To everything (turn, turn, turn)

There is a season (turn, turn, turn)….

A time you may embrace,

a time to refrain from embracing.

                        (- lyrics by Pete Seeger)

The Colorado 2023 Legislative Season has come to a close, and, much like the lyrics above, you may find yourself embracing and perhaps refraining from embracing some of this session’s Bills and subsequently, the Laws that came out of those. As of this posting, the governor has signed about 232 bills so far this session. We’re not going through each one, but a few of the more pertinent bills relating to homeowners associations are listed below.

Bills signed into Law:

  1. Xeriscaping and Gardens (SB23-178: Water-wise Landscaping in Homeowners’ Association Communities):  Signed into law by the governor on May 17, 2023. In brief, HOAs cannot prohibit the use of nonvegetative turf grass (i.e., artificial turf) in the backyard of a unit; cannot unreasonably require the use of more than 20% hardscape of a unit’s property; must allow unit owners an option consisting of at least 80% drought-tolerant plants; and, as a cherry on the xeriscape sundae, may not prohibit vegetable gardens in the front (or side or back) yard. If your association currently has a xeriscape policy and landscaping rules, those will need to be updated. If your association does not have this policy in place, we recommend having a policy drafted asap, because this law becomes effective in August, 2023 (and the association will be fined if it violates the law).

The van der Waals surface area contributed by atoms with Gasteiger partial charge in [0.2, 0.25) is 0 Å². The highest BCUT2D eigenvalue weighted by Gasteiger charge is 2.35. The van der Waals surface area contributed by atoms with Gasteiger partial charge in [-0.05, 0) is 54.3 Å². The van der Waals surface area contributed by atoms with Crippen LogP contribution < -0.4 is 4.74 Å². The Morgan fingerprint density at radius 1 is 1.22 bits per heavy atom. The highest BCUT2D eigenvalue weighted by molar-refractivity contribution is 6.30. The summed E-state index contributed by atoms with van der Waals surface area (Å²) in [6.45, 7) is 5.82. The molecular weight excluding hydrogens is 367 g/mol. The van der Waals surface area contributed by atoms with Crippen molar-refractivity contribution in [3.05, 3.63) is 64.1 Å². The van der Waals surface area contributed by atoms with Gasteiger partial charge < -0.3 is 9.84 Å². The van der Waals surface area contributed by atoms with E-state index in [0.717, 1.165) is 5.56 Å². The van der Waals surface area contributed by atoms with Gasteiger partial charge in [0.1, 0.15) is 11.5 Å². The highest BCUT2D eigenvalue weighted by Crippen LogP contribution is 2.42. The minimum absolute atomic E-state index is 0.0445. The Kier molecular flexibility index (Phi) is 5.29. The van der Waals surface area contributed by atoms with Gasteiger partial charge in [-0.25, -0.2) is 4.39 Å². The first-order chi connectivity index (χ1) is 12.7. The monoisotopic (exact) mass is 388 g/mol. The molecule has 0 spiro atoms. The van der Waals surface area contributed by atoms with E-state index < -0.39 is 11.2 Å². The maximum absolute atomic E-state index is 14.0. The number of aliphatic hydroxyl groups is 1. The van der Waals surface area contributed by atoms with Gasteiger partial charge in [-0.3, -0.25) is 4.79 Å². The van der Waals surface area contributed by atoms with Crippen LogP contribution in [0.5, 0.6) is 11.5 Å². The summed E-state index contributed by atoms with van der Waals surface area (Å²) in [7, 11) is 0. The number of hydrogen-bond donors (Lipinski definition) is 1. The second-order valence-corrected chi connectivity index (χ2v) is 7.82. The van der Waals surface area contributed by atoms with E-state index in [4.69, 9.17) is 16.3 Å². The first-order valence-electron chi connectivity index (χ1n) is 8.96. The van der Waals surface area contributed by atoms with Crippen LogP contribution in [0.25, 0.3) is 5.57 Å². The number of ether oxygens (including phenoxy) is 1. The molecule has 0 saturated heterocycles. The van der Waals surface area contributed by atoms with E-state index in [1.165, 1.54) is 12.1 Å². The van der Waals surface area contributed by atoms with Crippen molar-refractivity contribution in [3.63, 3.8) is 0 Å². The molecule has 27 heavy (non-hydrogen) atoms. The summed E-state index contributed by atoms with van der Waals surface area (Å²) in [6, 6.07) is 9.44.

2. Metro District Transparency (SB23-110: Transparency for Metropolitan Districts): This bill requires, among other things, that a proposed metro district that submits a service plan to the county commissioners board or municipality boards to include the maximum mill levy that may be imposed for payment of general obligations, the maximum debt that may be issued by the metro district (as determined by the county or municipal board), and that the metro district board hold an annual meetings to address specific issues including projects and bonds.  This bill was signed into law on April 3, 2023.

  3. Homeowner Insurance (HB23-1174: Homeowner’s Insurance Underinsurance). Signed into law on May 12, 2023, part of this bill increases the notice time to 60 days advance notice prior to an effective date of cancellation or refusal to renew an insurance policy. It also guarantees replacement cost coverage to repair or replace damage or destroyed structures.

  4. Electric Vehicle Charging Stations (HB23-1233: Concerning Energy Efficiency and, In Connection Therewith, Forbidding Private Prohibitions on Electric Vehicle Charging and Parking). This bill, which requires associations to allow an owner to use or install (at the unit owner’s expense), a level 1 or level 2 electric vehicle charging system on or in the unit, an assigned or deeded parking space that is part of or assigned to a unit, a parking space that both the unit owner and other unit owners use, or a limited common element parking space, carport or garage owned by the unit owner or otherwise assigned to the owner through the declaration or other recorded document, was signed on May 23, 2023. This bill also prohibits an association from restricting parking based on the vehicle being a plug-in hybrid or plug-in electric vehicle. Of course, much like the xeriscaping bill, this bill should prompt you to update your association’s electric vehicle charging station policy, or have an electric vehicle charging station policy drafted asap, since this law also becomes effective in August 2023.